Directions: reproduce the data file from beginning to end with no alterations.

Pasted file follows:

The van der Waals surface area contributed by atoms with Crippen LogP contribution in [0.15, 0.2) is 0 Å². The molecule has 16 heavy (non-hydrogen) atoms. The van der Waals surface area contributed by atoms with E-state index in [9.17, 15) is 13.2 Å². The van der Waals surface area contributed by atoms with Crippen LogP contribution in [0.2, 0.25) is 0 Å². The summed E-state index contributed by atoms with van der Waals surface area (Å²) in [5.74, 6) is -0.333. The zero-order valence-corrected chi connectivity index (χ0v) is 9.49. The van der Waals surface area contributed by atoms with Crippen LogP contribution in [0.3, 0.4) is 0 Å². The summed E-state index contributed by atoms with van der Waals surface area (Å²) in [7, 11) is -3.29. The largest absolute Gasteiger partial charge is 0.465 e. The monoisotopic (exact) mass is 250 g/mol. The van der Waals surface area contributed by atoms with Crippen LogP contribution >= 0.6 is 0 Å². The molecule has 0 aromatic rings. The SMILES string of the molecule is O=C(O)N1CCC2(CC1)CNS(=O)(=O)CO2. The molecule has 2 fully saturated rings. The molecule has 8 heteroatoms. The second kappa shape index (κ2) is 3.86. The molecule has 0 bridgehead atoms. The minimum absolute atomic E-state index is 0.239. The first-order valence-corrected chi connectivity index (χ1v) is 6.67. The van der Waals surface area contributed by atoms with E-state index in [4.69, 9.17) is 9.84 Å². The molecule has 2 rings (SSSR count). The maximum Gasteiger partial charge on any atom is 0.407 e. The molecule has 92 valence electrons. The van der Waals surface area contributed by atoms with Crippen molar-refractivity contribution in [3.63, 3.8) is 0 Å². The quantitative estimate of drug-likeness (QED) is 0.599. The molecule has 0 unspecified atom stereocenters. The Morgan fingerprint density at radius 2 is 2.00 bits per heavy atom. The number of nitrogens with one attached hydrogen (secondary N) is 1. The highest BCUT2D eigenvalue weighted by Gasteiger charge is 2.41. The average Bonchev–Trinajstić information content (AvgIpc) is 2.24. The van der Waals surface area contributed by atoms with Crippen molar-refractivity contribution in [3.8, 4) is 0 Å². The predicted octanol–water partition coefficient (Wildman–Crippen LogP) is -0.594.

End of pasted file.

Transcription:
The van der Waals surface area contributed by atoms with Crippen LogP contribution in [0.15, 0.2) is 0 Å². The molecule has 16 heavy (non-hydrogen) atoms. The van der Waals surface area contributed by atoms with E-state index in [9.17, 15) is 13.2 Å². The van der Waals surface area contributed by atoms with Crippen LogP contribution in [0.2, 0.25) is 0 Å². The summed E-state index contributed by atoms with van der Waals surface area (Å²) in [5.74, 6) is -0.333. The zero-order valence-corrected chi connectivity index (χ0v) is 9.49. The van der Waals surface area contributed by atoms with Crippen LogP contribution in [0.3, 0.4) is 0 Å². The summed E-state index contributed by atoms with van der Waals surface area (Å²) in [7, 11) is -3.29. The largest absolute Gasteiger partial charge is 0.465 e. The monoisotopic (exact) mass is 250 g/mol. The van der Waals surface area contributed by atoms with Crippen LogP contribution >= 0.6 is 0 Å². The molecule has 0 aromatic rings. The SMILES string of the molecule is O=C(O)N1CCC2(CC1)CNS(=O)(=O)CO2. The molecule has 2 fully saturated rings. The molecule has 8 heteroatoms. The second kappa shape index (κ2) is 3.86. The molecule has 0 bridgehead atoms. The minimum absolute atomic E-state index is 0.239. The first-order valence-corrected chi connectivity index (χ1v) is 6.67. The van der Waals surface area contributed by atoms with E-state index in [4.69, 9.17) is 9.84 Å². The molecule has 2 rings (SSSR count). The maximum Gasteiger partial charge on any atom is 0.407 e. The molecule has 92 valence electrons. The van der Waals surface area contributed by atoms with Crippen molar-refractivity contribution in [3.63, 3.8) is 0 Å². The quantitative estimate of drug-likeness (QED) is 0.599. The molecule has 0 unspecified atom stereocenters. The Morgan fingerprint density at radius 2 is 2.00 bits per heavy atom. The number of nitrogens with one attached hydrogen (secondary N) is 1. The highest BCUT2D eigenvalue weighted by Gasteiger charge is 2.41. The average Bonchev–Trinajstić information content (AvgIpc) is 2.24. The van der Waals surface area contributed by atoms with Crippen molar-refractivity contribution in [3.8, 4) is 0 Å². The predicted octanol–water partition coefficient (Wildman–Crippen LogP) is -0.594.